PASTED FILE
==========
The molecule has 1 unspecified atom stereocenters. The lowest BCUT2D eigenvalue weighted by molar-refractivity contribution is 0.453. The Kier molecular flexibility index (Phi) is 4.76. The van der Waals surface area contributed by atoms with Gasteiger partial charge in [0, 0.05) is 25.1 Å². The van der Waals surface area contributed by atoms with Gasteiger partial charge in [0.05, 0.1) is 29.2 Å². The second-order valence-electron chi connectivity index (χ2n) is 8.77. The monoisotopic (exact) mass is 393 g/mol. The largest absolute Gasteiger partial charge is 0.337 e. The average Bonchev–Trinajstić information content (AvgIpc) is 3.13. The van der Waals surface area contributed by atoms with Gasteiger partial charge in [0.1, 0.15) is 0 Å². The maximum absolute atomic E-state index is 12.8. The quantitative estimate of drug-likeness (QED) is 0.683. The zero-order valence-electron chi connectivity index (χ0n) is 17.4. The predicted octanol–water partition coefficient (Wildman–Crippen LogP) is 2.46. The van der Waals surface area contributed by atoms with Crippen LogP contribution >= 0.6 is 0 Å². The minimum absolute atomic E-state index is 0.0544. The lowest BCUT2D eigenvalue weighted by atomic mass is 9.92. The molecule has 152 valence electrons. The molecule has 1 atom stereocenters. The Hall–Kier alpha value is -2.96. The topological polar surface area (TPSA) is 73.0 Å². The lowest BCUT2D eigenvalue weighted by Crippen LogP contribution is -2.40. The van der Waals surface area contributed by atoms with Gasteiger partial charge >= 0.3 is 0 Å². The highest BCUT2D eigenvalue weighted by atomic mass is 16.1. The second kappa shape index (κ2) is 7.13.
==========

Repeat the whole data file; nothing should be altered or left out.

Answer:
The molecule has 1 unspecified atom stereocenters. The lowest BCUT2D eigenvalue weighted by molar-refractivity contribution is 0.453. The Kier molecular flexibility index (Phi) is 4.76. The van der Waals surface area contributed by atoms with Gasteiger partial charge in [0, 0.05) is 25.1 Å². The van der Waals surface area contributed by atoms with Gasteiger partial charge in [0.05, 0.1) is 29.2 Å². The second-order valence-electron chi connectivity index (χ2n) is 8.77. The monoisotopic (exact) mass is 393 g/mol. The largest absolute Gasteiger partial charge is 0.337 e. The average Bonchev–Trinajstić information content (AvgIpc) is 3.13. The van der Waals surface area contributed by atoms with Gasteiger partial charge in [0.1, 0.15) is 0 Å². The maximum absolute atomic E-state index is 12.8. The quantitative estimate of drug-likeness (QED) is 0.683. The zero-order valence-electron chi connectivity index (χ0n) is 17.4. The predicted octanol–water partition coefficient (Wildman–Crippen LogP) is 2.46. The van der Waals surface area contributed by atoms with Crippen LogP contribution >= 0.6 is 0 Å². The minimum absolute atomic E-state index is 0.0544. The lowest BCUT2D eigenvalue weighted by atomic mass is 9.92. The molecule has 152 valence electrons. The molecule has 1 atom stereocenters. The Hall–Kier alpha value is -2.96. The topological polar surface area (TPSA) is 73.0 Å². The lowest BCUT2D eigenvalue weighted by Crippen LogP contribution is -2.40. The van der Waals surface area contributed by atoms with Gasteiger partial charge >= 0.3 is 0 Å². The highest BCUT2D eigenvalue weighted by atomic mass is 16.1. The second kappa shape index (κ2) is 7.13.